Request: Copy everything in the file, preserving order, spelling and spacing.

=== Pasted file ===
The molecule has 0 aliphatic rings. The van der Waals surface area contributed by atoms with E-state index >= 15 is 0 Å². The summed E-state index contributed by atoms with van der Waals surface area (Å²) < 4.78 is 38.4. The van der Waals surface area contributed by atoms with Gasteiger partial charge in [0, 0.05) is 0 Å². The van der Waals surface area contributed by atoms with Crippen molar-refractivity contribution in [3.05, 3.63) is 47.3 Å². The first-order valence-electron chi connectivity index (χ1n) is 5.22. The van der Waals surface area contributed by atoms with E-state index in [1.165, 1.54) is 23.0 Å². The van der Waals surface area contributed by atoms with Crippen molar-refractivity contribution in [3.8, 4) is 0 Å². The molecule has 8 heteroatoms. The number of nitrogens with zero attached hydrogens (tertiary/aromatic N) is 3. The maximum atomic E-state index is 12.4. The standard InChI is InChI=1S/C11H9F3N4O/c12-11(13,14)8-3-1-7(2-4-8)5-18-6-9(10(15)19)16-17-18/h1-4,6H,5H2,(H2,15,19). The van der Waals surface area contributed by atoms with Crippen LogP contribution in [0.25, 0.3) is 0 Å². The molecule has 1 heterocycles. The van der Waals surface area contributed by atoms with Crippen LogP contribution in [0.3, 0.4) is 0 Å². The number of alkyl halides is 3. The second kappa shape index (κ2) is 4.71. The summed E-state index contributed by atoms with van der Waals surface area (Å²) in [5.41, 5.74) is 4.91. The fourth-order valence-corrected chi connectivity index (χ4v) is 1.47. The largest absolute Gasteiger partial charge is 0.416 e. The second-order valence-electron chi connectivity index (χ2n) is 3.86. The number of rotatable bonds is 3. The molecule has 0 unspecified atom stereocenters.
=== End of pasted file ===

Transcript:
The molecule has 0 aliphatic rings. The van der Waals surface area contributed by atoms with E-state index >= 15 is 0 Å². The summed E-state index contributed by atoms with van der Waals surface area (Å²) < 4.78 is 38.4. The van der Waals surface area contributed by atoms with Gasteiger partial charge in [0, 0.05) is 0 Å². The van der Waals surface area contributed by atoms with Crippen molar-refractivity contribution in [3.05, 3.63) is 47.3 Å². The first-order valence-electron chi connectivity index (χ1n) is 5.22. The van der Waals surface area contributed by atoms with E-state index in [1.165, 1.54) is 23.0 Å². The van der Waals surface area contributed by atoms with Crippen molar-refractivity contribution in [3.8, 4) is 0 Å². The molecule has 8 heteroatoms. The number of nitrogens with zero attached hydrogens (tertiary/aromatic N) is 3. The maximum atomic E-state index is 12.4. The standard InChI is InChI=1S/C11H9F3N4O/c12-11(13,14)8-3-1-7(2-4-8)5-18-6-9(10(15)19)16-17-18/h1-4,6H,5H2,(H2,15,19). The van der Waals surface area contributed by atoms with Crippen LogP contribution in [0.25, 0.3) is 0 Å². The molecule has 1 heterocycles. The van der Waals surface area contributed by atoms with Crippen LogP contribution in [0.3, 0.4) is 0 Å². The number of alkyl halides is 3. The second kappa shape index (κ2) is 4.71. The summed E-state index contributed by atoms with van der Waals surface area (Å²) in [5.41, 5.74) is 4.91. The fourth-order valence-corrected chi connectivity index (χ4v) is 1.47. The largest absolute Gasteiger partial charge is 0.416 e. The second-order valence-electron chi connectivity index (χ2n) is 3.86. The number of rotatable bonds is 3. The molecule has 0 unspecified atom stereocenters.